There is also a growing perception among lawyers and judges alike, regarding incomprehensible pleadings. It might surprise some to know that this blog is usually dictated rather than typed. Although I am a reasonably efficient typist, I grew up in the age of dictation and have struggled to forgo that habit. But, gone are the transcribers of yesteryear. Today, transcription is done by software as we speak. It is efficient, effective, and makes a lot of errors and mistakes.
Knowing that, I personally proofread every blog post, order, notice, and letter that leaves my office. Despite that effort, I often find errors in those documents months and years later. That I make them is embarrassing, that I miss them in the proofing process is embarrassing, but after all I am human also. And, though the mistakes chagrin, they tend to be misplaced commas or awkward phrases. They are errors, but they are isolated mistakes that have survived a thorough review.
Admittedly, we will each make mistakes. We all know this is a stressful time in the age of COVID. We are all under a great deal of stress and strain. We need to strive not to be too self-critical. But, the volume of mistakes, and incomprehensible documents has become a pandemic itself. It appears that documents are being dictated, but not proofread. Some of them are distracting and some are simply incomprehensible.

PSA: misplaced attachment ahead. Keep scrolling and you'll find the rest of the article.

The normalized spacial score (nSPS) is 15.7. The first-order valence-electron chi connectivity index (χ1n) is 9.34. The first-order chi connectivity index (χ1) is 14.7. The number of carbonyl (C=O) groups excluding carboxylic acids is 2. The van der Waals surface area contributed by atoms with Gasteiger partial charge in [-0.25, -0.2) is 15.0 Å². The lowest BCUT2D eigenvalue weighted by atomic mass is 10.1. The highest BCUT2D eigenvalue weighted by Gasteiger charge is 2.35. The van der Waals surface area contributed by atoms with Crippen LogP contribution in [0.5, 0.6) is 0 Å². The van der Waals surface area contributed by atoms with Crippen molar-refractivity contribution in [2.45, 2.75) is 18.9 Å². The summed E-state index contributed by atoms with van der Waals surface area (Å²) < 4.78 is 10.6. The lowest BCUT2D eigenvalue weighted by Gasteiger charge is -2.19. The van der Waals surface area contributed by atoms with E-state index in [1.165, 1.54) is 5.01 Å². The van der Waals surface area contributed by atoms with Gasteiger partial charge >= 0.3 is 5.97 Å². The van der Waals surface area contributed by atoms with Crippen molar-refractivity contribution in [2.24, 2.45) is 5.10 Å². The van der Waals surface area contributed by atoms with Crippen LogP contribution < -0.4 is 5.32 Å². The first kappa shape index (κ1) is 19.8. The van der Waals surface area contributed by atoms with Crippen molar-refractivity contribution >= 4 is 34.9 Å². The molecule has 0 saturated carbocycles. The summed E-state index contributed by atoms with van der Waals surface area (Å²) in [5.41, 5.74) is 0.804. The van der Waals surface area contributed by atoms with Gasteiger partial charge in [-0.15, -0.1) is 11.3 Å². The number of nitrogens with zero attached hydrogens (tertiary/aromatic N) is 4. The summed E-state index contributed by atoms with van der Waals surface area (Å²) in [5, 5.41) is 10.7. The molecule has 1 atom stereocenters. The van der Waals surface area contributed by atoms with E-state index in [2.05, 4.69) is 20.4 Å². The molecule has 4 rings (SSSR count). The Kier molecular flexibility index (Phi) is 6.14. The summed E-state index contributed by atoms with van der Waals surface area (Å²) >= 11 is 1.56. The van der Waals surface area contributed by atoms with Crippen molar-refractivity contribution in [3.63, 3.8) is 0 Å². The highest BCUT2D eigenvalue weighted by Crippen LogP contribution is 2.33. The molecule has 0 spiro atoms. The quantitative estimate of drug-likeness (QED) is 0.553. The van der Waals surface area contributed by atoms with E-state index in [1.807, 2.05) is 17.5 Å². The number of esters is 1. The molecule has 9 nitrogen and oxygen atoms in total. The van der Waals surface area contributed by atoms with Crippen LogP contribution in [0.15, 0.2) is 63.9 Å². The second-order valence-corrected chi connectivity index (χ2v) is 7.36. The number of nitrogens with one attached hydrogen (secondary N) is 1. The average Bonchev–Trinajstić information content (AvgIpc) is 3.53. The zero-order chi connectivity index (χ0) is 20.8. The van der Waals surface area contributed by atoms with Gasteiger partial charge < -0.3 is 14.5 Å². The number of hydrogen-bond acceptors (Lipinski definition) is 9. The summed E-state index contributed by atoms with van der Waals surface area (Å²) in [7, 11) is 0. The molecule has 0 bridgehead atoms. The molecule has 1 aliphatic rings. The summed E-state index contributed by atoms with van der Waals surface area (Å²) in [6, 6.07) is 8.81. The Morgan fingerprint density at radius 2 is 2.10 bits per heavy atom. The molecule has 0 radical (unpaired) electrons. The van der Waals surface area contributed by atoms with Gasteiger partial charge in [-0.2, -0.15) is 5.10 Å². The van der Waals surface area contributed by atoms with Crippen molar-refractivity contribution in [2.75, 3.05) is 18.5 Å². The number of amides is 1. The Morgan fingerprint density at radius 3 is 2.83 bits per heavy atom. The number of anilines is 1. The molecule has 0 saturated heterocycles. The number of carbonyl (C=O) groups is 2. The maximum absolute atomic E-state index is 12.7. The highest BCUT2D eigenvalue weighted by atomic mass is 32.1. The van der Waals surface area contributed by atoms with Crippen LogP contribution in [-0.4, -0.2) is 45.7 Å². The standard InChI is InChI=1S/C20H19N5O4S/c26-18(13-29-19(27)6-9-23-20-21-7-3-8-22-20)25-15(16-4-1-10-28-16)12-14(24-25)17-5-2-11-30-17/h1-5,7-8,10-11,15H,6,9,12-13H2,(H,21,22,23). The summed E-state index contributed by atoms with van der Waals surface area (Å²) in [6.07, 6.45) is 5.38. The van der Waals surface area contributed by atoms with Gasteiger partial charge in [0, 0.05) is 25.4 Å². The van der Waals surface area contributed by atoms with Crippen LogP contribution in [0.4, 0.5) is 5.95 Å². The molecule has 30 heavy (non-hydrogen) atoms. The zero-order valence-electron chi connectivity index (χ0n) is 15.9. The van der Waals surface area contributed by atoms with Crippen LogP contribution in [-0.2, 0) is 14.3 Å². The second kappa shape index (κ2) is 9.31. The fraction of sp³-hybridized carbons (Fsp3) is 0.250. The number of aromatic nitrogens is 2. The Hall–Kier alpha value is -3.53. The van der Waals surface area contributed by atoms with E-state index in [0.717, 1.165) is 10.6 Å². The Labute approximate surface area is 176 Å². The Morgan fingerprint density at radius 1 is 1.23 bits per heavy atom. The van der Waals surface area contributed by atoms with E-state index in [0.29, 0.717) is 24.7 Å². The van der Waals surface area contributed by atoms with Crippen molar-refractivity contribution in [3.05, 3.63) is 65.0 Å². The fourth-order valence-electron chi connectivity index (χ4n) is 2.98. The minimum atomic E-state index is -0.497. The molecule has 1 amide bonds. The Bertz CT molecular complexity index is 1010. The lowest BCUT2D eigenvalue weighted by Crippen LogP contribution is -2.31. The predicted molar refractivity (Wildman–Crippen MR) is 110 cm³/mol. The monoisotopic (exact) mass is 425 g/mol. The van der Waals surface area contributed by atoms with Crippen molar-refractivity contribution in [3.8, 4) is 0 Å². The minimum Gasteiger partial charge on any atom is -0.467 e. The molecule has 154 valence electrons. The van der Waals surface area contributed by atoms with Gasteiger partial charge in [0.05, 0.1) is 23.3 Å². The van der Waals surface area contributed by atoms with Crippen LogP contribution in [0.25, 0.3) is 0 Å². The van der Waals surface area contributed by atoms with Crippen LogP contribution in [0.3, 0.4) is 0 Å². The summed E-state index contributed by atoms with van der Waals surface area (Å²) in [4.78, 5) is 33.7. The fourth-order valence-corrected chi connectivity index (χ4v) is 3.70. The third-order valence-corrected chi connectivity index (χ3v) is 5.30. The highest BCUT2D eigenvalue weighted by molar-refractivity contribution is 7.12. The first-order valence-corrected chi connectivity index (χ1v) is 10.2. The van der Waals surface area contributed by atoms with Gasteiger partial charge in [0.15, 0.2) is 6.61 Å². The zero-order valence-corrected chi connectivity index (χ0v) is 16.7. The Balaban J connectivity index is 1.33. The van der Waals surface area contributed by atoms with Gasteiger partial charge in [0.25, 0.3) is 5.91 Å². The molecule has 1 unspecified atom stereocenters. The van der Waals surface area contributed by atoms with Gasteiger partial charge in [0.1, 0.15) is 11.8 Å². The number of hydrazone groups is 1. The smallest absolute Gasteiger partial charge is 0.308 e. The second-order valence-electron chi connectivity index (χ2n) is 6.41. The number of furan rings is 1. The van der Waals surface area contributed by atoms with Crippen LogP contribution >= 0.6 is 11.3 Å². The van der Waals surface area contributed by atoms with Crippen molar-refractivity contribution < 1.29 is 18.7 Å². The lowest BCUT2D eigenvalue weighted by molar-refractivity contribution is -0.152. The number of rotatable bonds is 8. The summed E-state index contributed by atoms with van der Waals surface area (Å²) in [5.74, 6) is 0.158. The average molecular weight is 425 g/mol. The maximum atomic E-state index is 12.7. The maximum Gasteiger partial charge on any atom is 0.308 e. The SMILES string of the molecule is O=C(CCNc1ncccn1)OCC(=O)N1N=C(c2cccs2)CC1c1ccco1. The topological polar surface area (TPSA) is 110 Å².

Some of these examples are quite simple. For one, it is important that you use each element of English, including objects and articles (like "the"). One judge related recently having to read an entire document which was missing many of these important directory words, which provide clarity and comprehension. Similarly, you must use punctuation. The absence of punctuation may be attributable to the dictation software. When dictating, to insert a comma, you must literally say that word “comma.“ Dictation software has come light years in the span of my professional experience, but it remains imperfect, literal, and sometimes frustrating.
Another example is hyperbole; it may not be your friend. Certainly, there is a need for an advocate to push the issue over the line. Litigation, like a race, it’s not over until the finish line is crossed. I am therefore not suggesting that advocacy be less vigorous. However, if the evidence is not uncontroverted the advocate gains nothing by misrepresenting that it is. And furthermore, the advocate has everything to lose in terms of credibility.